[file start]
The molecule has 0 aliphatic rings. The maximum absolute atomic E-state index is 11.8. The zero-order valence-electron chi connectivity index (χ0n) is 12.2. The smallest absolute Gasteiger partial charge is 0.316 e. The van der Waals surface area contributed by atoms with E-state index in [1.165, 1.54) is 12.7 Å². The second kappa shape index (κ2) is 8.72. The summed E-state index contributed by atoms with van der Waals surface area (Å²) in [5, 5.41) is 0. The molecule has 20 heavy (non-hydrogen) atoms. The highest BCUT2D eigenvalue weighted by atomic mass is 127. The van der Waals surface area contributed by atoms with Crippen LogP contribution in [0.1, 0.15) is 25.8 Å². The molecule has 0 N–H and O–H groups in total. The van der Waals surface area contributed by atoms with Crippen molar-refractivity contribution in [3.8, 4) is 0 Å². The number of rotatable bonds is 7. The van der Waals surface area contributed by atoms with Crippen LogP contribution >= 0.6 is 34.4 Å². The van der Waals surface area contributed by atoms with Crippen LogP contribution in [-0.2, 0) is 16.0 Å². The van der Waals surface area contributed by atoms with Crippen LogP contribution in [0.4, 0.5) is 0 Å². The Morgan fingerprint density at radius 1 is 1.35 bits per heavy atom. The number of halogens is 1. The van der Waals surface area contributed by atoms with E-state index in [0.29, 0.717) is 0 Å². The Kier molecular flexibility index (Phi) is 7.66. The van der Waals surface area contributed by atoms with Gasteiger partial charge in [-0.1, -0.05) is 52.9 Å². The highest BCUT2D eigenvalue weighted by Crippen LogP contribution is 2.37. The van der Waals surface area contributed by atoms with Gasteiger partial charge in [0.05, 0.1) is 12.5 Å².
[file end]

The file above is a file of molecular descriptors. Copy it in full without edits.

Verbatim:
The molecule has 0 aliphatic rings. The maximum absolute atomic E-state index is 11.8. The zero-order valence-electron chi connectivity index (χ0n) is 12.2. The smallest absolute Gasteiger partial charge is 0.316 e. The van der Waals surface area contributed by atoms with E-state index in [1.165, 1.54) is 12.7 Å². The second kappa shape index (κ2) is 8.72. The summed E-state index contributed by atoms with van der Waals surface area (Å²) in [5, 5.41) is 0. The molecule has 20 heavy (non-hydrogen) atoms. The highest BCUT2D eigenvalue weighted by atomic mass is 127. The van der Waals surface area contributed by atoms with Crippen LogP contribution in [0.1, 0.15) is 25.8 Å². The molecule has 0 N–H and O–H groups in total. The van der Waals surface area contributed by atoms with Crippen molar-refractivity contribution in [3.8, 4) is 0 Å². The number of rotatable bonds is 7. The van der Waals surface area contributed by atoms with Crippen LogP contribution >= 0.6 is 34.4 Å². The van der Waals surface area contributed by atoms with Crippen LogP contribution in [-0.2, 0) is 16.0 Å². The van der Waals surface area contributed by atoms with Crippen LogP contribution in [0.4, 0.5) is 0 Å². The Morgan fingerprint density at radius 1 is 1.35 bits per heavy atom. The number of halogens is 1. The van der Waals surface area contributed by atoms with E-state index in [0.29, 0.717) is 0 Å². The Kier molecular flexibility index (Phi) is 7.66. The van der Waals surface area contributed by atoms with Gasteiger partial charge in [-0.1, -0.05) is 52.9 Å². The highest BCUT2D eigenvalue weighted by Crippen LogP contribution is 2.37. The van der Waals surface area contributed by atoms with Gasteiger partial charge in [0.05, 0.1) is 12.5 Å².